I still remember from my childhood the black shroud draped over the cross on Good Friday in my Lutheran church. On Easter Sunday, the cross was draped in bright colors reflecting the resurrection. The stark contrast was important to the cultivation of my theological imagination and faith. Not only did the contrast highlight all the more the amazing miracle of Easter Sunday, but also I realized that one has to go through Good Friday to get to Easter.
Yesterday in my contemporary theology class, we discussed the symbolic significance of the cross for theologies of liberation and the reality of Good Friday. One of the students remarked that he had witnessed similar symbolism concerning Good Friday growing up in the Midwest, but that he found it difficult to find it presently. When he inquired of one Protestant pastor here in the Pacific Northwest, the pastor informed him that his church downplayed the solemnity of Good Friday because it reflected Catholic trappings and associations. Perhaps my student’s encounter with this Protestant pastor was extreme, isolated and unrelated to geography; still, it is worth pondering if we often downplay Christ’s sufferings today in various contexts, not because of Catholic trappings, but because of prosperity gospel trajectories.
I would take Roman Catholicism’s emphasis on identification with Christ in his sufferings any day over against prosperity gospel intrusions. In fact, why should such somber and serious identification be limited to Roman Catholicism? Solidarity with Christ in his sufferings is a biblical emphasis, as noted in Paul’s words in Philippians 3:10-11: Paul wants intimacy with Christ, not simply knowing his resurrection power, but also knowing and fellowshipping and being like Christ in his weakness, suffering, and death: “that I may know him and the power of his resurrection, and may share his sufferings, becoming like him in his death, that by any means possible I may attain the resurrection from the dead.” Paul understood that we must deal with the whole Christ, and nothing but the whole Christ.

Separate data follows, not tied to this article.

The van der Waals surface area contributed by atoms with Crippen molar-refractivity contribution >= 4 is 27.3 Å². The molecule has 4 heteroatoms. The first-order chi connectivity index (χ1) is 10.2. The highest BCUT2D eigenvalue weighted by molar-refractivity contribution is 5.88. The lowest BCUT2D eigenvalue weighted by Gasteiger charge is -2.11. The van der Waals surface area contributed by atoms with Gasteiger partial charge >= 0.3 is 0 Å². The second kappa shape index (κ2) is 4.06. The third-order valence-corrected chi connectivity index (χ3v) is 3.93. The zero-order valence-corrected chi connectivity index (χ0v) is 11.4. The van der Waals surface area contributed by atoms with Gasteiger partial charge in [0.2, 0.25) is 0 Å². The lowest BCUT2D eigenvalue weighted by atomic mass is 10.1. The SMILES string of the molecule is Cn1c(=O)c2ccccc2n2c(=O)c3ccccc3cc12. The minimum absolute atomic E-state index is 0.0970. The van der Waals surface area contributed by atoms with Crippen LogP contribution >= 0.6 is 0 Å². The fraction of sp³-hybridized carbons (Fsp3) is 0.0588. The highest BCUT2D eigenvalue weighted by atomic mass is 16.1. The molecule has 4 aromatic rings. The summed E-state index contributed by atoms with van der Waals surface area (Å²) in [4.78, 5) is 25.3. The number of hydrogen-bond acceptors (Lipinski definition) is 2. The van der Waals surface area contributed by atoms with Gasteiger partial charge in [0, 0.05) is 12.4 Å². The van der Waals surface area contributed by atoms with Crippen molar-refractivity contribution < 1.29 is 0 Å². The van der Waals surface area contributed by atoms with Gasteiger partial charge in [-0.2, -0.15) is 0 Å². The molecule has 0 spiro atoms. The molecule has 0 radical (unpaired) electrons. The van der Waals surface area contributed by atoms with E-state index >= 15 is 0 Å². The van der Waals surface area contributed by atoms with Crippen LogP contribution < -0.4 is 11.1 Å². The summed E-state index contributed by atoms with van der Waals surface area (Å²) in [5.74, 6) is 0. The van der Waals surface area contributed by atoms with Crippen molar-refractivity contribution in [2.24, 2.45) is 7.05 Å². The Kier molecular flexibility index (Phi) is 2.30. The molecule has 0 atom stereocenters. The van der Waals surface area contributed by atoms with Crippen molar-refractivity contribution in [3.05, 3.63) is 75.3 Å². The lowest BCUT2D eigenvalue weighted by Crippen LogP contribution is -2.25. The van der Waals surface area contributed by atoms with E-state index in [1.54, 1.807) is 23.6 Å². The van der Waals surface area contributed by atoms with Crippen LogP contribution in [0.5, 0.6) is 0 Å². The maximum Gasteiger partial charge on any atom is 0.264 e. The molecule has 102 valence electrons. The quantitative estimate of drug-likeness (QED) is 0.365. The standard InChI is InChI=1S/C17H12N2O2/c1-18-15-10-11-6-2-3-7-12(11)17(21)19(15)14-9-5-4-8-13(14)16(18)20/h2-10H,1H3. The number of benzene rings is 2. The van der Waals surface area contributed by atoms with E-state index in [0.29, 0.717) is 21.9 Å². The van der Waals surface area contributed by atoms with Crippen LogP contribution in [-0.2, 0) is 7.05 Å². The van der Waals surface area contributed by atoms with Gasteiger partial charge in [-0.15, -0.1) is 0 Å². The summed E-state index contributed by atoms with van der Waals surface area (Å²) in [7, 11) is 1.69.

Not only must we identify with Christ in his sufferings, but also we must identify with Jesus in his solidarity with people in their suffering. I believe Johnny Cash was one person who sought to connect the dots between Jesus’ suffering and that of the world and our need to identify with Jesus in solidarity with others who experience oppression. Cash referred to himself as the “Man in Black,” which conveyed his sense of solidarity with the marginalized and beaten down, among others (listen here to Cash perform the song by the title “Man in Black”). Just as the cross in my Lutheran church was shrouded in black on Good Friday, the Lord shrouds himself in black and calls on us to be people in black, like Cash. What colors will we be wearing come Good Friday and beyond?